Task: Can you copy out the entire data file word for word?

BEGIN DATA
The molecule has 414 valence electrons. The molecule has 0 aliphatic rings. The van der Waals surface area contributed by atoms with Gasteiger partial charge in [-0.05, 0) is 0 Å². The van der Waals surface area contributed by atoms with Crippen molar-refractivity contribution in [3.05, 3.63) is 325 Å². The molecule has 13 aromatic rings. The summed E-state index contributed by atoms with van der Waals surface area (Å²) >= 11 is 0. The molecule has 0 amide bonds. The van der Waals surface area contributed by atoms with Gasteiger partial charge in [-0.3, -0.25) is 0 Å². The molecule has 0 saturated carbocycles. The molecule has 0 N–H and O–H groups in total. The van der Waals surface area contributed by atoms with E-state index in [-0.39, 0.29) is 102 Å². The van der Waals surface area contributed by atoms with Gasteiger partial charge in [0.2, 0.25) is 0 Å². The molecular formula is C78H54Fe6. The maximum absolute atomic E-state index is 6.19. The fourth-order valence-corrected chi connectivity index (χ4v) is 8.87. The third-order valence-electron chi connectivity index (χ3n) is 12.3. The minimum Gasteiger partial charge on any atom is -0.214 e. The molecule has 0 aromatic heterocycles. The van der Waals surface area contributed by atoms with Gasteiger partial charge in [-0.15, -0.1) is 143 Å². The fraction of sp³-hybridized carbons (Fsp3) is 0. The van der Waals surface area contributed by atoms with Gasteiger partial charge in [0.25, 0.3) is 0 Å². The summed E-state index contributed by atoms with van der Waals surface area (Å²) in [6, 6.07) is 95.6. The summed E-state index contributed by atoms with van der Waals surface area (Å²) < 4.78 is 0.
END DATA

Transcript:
The molecule has 414 valence electrons. The molecule has 0 aliphatic rings. The van der Waals surface area contributed by atoms with Gasteiger partial charge in [-0.05, 0) is 0 Å². The van der Waals surface area contributed by atoms with Crippen molar-refractivity contribution in [3.05, 3.63) is 325 Å². The molecule has 13 aromatic rings. The summed E-state index contributed by atoms with van der Waals surface area (Å²) >= 11 is 0. The molecule has 0 amide bonds. The van der Waals surface area contributed by atoms with Gasteiger partial charge in [-0.3, -0.25) is 0 Å². The molecule has 0 saturated carbocycles. The molecule has 0 N–H and O–H groups in total. The van der Waals surface area contributed by atoms with E-state index in [-0.39, 0.29) is 102 Å². The van der Waals surface area contributed by atoms with Gasteiger partial charge in [0.2, 0.25) is 0 Å². The molecular formula is C78H54Fe6. The maximum absolute atomic E-state index is 6.19. The fourth-order valence-corrected chi connectivity index (χ4v) is 8.87. The third-order valence-electron chi connectivity index (χ3n) is 12.3. The minimum Gasteiger partial charge on any atom is -0.214 e. The molecule has 0 aromatic heterocycles. The van der Waals surface area contributed by atoms with Gasteiger partial charge in [-0.15, -0.1) is 143 Å². The fraction of sp³-hybridized carbons (Fsp3) is 0. The van der Waals surface area contributed by atoms with Gasteiger partial charge in [0.25, 0.3) is 0 Å². The summed E-state index contributed by atoms with van der Waals surface area (Å²) in [6, 6.07) is 95.6. The summed E-state index contributed by atoms with van der Waals surface area (Å²) < 4.78 is 0.